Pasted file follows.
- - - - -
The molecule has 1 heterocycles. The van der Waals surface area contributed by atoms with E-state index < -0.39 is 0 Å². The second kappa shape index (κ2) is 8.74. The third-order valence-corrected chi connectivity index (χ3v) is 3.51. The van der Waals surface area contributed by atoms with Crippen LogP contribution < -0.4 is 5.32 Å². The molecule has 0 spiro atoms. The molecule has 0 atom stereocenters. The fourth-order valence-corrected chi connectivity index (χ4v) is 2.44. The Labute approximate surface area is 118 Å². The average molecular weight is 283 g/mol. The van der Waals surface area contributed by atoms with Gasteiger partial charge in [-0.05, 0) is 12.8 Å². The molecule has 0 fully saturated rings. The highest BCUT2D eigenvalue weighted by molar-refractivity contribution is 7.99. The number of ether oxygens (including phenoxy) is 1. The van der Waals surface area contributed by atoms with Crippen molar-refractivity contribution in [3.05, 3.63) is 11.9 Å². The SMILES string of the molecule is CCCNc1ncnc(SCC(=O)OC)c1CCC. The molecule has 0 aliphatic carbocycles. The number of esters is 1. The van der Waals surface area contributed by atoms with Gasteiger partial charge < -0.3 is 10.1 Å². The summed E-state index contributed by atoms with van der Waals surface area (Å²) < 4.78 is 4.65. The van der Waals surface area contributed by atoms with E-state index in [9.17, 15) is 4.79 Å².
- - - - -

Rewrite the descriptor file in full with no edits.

The molecule has 1 heterocycles. The van der Waals surface area contributed by atoms with E-state index < -0.39 is 0 Å². The second kappa shape index (κ2) is 8.74. The third-order valence-corrected chi connectivity index (χ3v) is 3.51. The van der Waals surface area contributed by atoms with Crippen LogP contribution < -0.4 is 5.32 Å². The molecule has 0 spiro atoms. The molecule has 0 atom stereocenters. The fourth-order valence-corrected chi connectivity index (χ4v) is 2.44. The Labute approximate surface area is 118 Å². The average molecular weight is 283 g/mol. The van der Waals surface area contributed by atoms with Gasteiger partial charge in [-0.05, 0) is 12.8 Å². The molecule has 0 fully saturated rings. The highest BCUT2D eigenvalue weighted by molar-refractivity contribution is 7.99. The number of ether oxygens (including phenoxy) is 1. The van der Waals surface area contributed by atoms with Crippen molar-refractivity contribution in [3.05, 3.63) is 11.9 Å². The SMILES string of the molecule is CCCNc1ncnc(SCC(=O)OC)c1CCC. The molecule has 0 aliphatic carbocycles. The number of esters is 1. The van der Waals surface area contributed by atoms with Gasteiger partial charge < -0.3 is 10.1 Å². The summed E-state index contributed by atoms with van der Waals surface area (Å²) < 4.78 is 4.65. The van der Waals surface area contributed by atoms with E-state index in [9.17, 15) is 4.79 Å².